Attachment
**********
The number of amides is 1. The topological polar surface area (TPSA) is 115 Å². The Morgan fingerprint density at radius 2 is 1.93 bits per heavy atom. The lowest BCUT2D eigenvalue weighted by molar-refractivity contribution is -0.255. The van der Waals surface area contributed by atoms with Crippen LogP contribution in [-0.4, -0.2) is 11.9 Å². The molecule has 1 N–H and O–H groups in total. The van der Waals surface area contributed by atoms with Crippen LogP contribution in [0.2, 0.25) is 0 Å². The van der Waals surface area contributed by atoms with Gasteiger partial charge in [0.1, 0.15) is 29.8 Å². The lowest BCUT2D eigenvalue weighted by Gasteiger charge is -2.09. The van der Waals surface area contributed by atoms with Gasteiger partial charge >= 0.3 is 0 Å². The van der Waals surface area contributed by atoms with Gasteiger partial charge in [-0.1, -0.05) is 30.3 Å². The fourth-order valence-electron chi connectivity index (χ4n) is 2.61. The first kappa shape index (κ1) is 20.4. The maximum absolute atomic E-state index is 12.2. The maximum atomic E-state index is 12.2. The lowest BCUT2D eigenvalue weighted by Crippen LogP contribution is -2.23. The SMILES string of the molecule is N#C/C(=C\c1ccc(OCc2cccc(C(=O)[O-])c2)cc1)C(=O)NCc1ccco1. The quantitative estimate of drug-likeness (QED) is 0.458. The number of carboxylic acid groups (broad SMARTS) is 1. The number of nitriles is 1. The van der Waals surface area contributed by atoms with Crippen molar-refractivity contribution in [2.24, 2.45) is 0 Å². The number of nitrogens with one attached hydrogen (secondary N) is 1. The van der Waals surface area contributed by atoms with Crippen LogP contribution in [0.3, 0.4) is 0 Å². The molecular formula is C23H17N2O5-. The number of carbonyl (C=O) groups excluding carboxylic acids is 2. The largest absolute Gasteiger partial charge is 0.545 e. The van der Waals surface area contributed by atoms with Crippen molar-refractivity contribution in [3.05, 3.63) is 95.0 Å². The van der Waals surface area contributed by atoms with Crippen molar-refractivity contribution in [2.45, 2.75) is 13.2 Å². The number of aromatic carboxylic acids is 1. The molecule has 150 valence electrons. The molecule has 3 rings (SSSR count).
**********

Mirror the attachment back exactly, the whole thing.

The number of amides is 1. The topological polar surface area (TPSA) is 115 Å². The Morgan fingerprint density at radius 2 is 1.93 bits per heavy atom. The lowest BCUT2D eigenvalue weighted by molar-refractivity contribution is -0.255. The van der Waals surface area contributed by atoms with Crippen LogP contribution in [-0.4, -0.2) is 11.9 Å². The molecule has 1 N–H and O–H groups in total. The van der Waals surface area contributed by atoms with Crippen LogP contribution in [0.2, 0.25) is 0 Å². The van der Waals surface area contributed by atoms with Gasteiger partial charge in [0.1, 0.15) is 29.8 Å². The lowest BCUT2D eigenvalue weighted by Gasteiger charge is -2.09. The van der Waals surface area contributed by atoms with Gasteiger partial charge >= 0.3 is 0 Å². The van der Waals surface area contributed by atoms with Gasteiger partial charge in [-0.1, -0.05) is 30.3 Å². The fourth-order valence-electron chi connectivity index (χ4n) is 2.61. The first kappa shape index (κ1) is 20.4. The maximum absolute atomic E-state index is 12.2. The maximum atomic E-state index is 12.2. The lowest BCUT2D eigenvalue weighted by Crippen LogP contribution is -2.23. The SMILES string of the molecule is N#C/C(=C\c1ccc(OCc2cccc(C(=O)[O-])c2)cc1)C(=O)NCc1ccco1. The quantitative estimate of drug-likeness (QED) is 0.458. The number of carboxylic acid groups (broad SMARTS) is 1. The number of nitriles is 1. The van der Waals surface area contributed by atoms with Crippen molar-refractivity contribution in [2.24, 2.45) is 0 Å². The number of nitrogens with one attached hydrogen (secondary N) is 1. The van der Waals surface area contributed by atoms with Crippen LogP contribution in [0.3, 0.4) is 0 Å². The molecular formula is C23H17N2O5-. The number of carbonyl (C=O) groups excluding carboxylic acids is 2. The largest absolute Gasteiger partial charge is 0.545 e. The van der Waals surface area contributed by atoms with Crippen molar-refractivity contribution in [3.05, 3.63) is 95.0 Å². The van der Waals surface area contributed by atoms with Crippen molar-refractivity contribution in [2.45, 2.75) is 13.2 Å². The number of aromatic carboxylic acids is 1. The molecule has 150 valence electrons. The molecule has 3 rings (SSSR count).